Archive for the ‘reconcile’ Tag

Behavioral Medications For Fearful Dogs

This dog is suffering from his fears.

Behavioral medications can help fearful dogs. So why the reluctance on the part of pet owners to use them? I will share what mine was.

1. Medications can have side effects that will affect the health of my dog.

2. Medications are a cop-out.

3. I didn’t want to ‘medicate’ my dog.

While there are shy or fearful dogs that can learn new behaviors and change how they feel about things that scare them, without the benefit of medications, many more continue to struggle and suffer. This struggling and suffering could be reduced through the professionally supervised use of behavioral medications.

As for my concerns-

1. Yes medications can have side effects. However the behavioral medications available for dogs from veterinarians have been researched for their safety and efficacy. Many others, while not specifically labeled for use with dogs, have also provided relief. The the list of side effects can be daunting on any medication available today, even routinely used over the counter products.

The side effect of fear is stress. Long term stress has its own long list of health damaging side effects with no benefits. Check out these videos of Robert Sapolsky to learn more about the dangers of stress. For my dog I decided that the risks of ongoing stress outweighed those of the medications which have helped him. A blood work panel should be performed before starting any drug regime with your dog.

2. My non-fearful dog with a heart condition was given daily doses of heart medications prescribed by a cardiologist, they did what they were designed to do and improved her quality of life. I didn’t feel as though I was copping out by using them. Another of my non-fearful dogs with low thyroid, gets two tablets a day and has since grown a thick coat of fur, stopped suffering from skin infections and has increased energy. This wasn’t a cop-out either. My fearful dog with neurochemical imbalances in his brain deserves the same consideration.

3. The misconception that behavioral medications act as sedatives to ‘calm’ a dog down, are just that, a misconception. Though sedation may be a side-effect, it should be short-lived. Do your homework on how behavioral medications can help your dog’s brain improve, making it easier for them to learn new responses to fearful provoking stimuli. From Leashes to Neurons by Karen Overall DVM is available through Tawzer Videos. In it Dr. Overall explains how behavioral medications work and why she views them as a powerful tool in the rehabilitation of fearful and aggressive dogs.

There are a variety of other non-medicinal approaches we can take to help our fearful dogs, and I recommend that owners learn about these as well. Many can be used in conjunction with prescription medications, but check with your vet if you have any questions or concerns.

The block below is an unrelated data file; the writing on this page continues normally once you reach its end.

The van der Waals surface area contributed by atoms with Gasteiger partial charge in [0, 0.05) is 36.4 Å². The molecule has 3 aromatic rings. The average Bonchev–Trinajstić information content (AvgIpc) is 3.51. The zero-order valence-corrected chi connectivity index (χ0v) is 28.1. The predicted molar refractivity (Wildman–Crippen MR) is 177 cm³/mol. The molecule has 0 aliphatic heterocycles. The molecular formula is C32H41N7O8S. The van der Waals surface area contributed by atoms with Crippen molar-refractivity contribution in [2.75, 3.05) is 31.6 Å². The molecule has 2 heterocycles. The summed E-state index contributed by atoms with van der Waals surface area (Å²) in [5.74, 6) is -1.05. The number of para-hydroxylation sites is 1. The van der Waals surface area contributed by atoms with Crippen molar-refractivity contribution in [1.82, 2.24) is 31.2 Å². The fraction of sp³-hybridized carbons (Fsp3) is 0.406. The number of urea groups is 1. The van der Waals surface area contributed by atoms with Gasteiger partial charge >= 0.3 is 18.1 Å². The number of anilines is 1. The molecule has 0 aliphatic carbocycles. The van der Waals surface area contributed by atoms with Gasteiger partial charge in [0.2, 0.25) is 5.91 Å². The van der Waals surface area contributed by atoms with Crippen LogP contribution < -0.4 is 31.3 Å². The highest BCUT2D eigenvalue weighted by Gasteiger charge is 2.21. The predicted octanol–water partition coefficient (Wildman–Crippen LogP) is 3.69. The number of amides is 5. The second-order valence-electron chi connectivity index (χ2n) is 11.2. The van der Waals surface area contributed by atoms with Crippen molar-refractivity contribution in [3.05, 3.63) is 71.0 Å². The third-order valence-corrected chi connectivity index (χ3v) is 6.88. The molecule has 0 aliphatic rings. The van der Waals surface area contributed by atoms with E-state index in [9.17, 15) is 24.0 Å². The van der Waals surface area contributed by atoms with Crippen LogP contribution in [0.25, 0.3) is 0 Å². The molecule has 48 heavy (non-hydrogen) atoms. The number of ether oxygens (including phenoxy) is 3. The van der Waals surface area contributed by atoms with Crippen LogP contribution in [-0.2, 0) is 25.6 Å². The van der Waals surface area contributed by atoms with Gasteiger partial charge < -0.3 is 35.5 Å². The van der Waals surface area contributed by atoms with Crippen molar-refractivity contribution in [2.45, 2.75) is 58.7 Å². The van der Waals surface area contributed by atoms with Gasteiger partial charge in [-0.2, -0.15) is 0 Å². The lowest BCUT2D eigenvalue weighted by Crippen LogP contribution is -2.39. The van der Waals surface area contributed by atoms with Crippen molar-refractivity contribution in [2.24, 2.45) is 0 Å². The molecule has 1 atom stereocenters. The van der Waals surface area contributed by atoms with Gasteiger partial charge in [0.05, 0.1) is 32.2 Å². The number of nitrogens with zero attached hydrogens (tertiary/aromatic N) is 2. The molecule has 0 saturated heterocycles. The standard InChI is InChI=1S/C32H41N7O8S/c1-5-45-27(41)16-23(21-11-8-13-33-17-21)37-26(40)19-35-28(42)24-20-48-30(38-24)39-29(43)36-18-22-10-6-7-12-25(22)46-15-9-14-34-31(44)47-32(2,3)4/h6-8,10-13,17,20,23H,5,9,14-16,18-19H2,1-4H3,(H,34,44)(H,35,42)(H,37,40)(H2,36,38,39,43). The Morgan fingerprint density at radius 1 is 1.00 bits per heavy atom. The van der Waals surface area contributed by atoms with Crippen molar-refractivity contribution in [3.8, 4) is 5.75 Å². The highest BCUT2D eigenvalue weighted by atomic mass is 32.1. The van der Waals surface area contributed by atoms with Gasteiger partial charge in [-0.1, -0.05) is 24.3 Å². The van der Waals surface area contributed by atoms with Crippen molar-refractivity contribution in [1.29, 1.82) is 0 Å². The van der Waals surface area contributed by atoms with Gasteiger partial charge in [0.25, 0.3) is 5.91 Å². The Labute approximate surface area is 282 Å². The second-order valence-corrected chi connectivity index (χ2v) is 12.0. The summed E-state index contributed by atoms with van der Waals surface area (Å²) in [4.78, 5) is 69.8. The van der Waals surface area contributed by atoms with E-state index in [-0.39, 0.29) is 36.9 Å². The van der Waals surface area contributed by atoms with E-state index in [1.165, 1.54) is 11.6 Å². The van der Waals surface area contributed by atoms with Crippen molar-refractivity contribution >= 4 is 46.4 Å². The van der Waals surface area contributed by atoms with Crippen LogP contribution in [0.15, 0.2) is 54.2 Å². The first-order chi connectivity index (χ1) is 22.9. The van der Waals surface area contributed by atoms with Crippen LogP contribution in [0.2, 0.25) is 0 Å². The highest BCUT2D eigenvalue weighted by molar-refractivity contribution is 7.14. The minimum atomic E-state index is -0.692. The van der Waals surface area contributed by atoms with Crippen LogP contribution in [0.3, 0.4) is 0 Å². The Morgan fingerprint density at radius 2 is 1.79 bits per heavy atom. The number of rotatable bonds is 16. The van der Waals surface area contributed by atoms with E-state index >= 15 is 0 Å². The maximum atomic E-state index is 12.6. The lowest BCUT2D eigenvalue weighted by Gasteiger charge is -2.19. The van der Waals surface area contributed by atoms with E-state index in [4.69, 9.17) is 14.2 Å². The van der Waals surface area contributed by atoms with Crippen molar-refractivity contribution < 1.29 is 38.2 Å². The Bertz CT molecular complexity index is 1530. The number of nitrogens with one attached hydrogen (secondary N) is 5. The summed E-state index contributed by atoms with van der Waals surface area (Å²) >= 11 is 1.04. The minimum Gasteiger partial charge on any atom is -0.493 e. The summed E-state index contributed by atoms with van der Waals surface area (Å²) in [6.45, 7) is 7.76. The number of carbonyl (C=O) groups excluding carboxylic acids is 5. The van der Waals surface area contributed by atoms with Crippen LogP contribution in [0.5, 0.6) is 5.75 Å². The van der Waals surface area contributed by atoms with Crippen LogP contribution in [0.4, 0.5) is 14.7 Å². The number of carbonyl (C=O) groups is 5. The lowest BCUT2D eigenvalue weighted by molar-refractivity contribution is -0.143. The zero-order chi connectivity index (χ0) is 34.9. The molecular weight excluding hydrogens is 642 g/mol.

I have seen the most progress in my fearful dog Sunny through the use of medication. These medications are also the most cost effective product I have purchased, which may not be a selling point for some folks, but it sure helps when you are caring for multiple dogs. It can take time to discover the medication and dosage which provides the most benefits to your dog.

Behavioral medications, namely the SSRIs, TCAs and benzodiazepines are not cures for fearfulness, but along with a playful training program, they sure aren’t cop-outs either.

Medications for Fearful Dogs

Whether or not to use behavioral medications to help your dog is a personal decision, but one which is often based on incomplete information. One comment often made by dog owners is, “I don’t like to drug my dog.” Fair enough. I don’t like to ‘drug’ my dogs either, but I’m sure glad that my dog with no thyroid function has a medication to help with that, and that my old cocker with heart problems has medications that have help improve the quality and hopefully the length of her life.

There are owners who will use herbs, supplements, and remedies without hesitation, yet balk when the suggestion of a tested behavioral medication is made. If we believe that a particular ‘alternative’ treatment is powerful enough to change our dog’s behavior why then do we not also believe that they are powerful enough to do harm to our dogs? Few of the products available to dog owners today have not been tested for their safety, whereas there are behavioral medications that have been.

Another misconception about the behavioral medications available today is that they are used to sedate dogs. While sedation may be a side effect of some of these medications, the reason for using them is not to sedate your dog. In many cases this effect decreases over time.

We know that behavioral medications can help with depression and anxiety in people, and many of these same medications are what are used with dogs. Their use in dogs is recommended along with a behavior modification program and enough of us have had success with this combination approach that it makes sense, to me, for owners to consider their dog’s behavioral issues and whether or not the addition of a medication to their program to help their dog may be beneficial.

We know that dogs get better at any behavior they repeat, inappropriate as well as appropriate ones. If the use of medications makes it easier for a dog to practice and repeat appropriate behaviors then it stands to reason that in the long run the dog will benefit by their use.

While it is wise to question the use of medications to help fearful dogs, it also is wise not to disregard them based on misinformation or the lack of information about them or a long held prejudice against them.

Just my thoughts.

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